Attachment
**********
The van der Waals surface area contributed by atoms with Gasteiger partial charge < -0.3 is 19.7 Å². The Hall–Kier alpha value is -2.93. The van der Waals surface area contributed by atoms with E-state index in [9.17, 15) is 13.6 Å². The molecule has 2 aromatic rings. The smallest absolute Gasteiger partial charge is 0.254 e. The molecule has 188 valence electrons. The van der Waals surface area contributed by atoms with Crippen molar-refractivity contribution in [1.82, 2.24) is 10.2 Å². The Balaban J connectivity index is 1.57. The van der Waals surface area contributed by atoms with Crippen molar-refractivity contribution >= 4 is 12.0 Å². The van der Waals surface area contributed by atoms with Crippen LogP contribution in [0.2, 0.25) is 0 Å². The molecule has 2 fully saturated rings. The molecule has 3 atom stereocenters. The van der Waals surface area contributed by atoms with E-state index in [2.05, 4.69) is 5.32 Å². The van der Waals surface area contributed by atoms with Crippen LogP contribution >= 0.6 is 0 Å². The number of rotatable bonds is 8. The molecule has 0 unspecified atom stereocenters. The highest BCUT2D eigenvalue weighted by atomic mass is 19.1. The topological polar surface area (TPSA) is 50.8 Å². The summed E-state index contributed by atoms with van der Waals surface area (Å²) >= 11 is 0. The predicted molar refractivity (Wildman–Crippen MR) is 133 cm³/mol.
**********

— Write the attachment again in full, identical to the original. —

The van der Waals surface area contributed by atoms with Gasteiger partial charge < -0.3 is 19.7 Å². The Hall–Kier alpha value is -2.93. The van der Waals surface area contributed by atoms with E-state index in [9.17, 15) is 13.6 Å². The molecule has 2 aromatic rings. The smallest absolute Gasteiger partial charge is 0.254 e. The molecule has 188 valence electrons. The van der Waals surface area contributed by atoms with Crippen molar-refractivity contribution in [1.82, 2.24) is 10.2 Å². The Balaban J connectivity index is 1.57. The van der Waals surface area contributed by atoms with Crippen molar-refractivity contribution >= 4 is 12.0 Å². The van der Waals surface area contributed by atoms with Crippen LogP contribution in [0.2, 0.25) is 0 Å². The molecule has 2 fully saturated rings. The molecule has 3 atom stereocenters. The van der Waals surface area contributed by atoms with E-state index in [2.05, 4.69) is 5.32 Å². The van der Waals surface area contributed by atoms with Crippen LogP contribution >= 0.6 is 0 Å². The number of rotatable bonds is 8. The molecule has 0 unspecified atom stereocenters. The highest BCUT2D eigenvalue weighted by atomic mass is 19.1. The topological polar surface area (TPSA) is 50.8 Å². The summed E-state index contributed by atoms with van der Waals surface area (Å²) >= 11 is 0. The predicted molar refractivity (Wildman–Crippen MR) is 133 cm³/mol.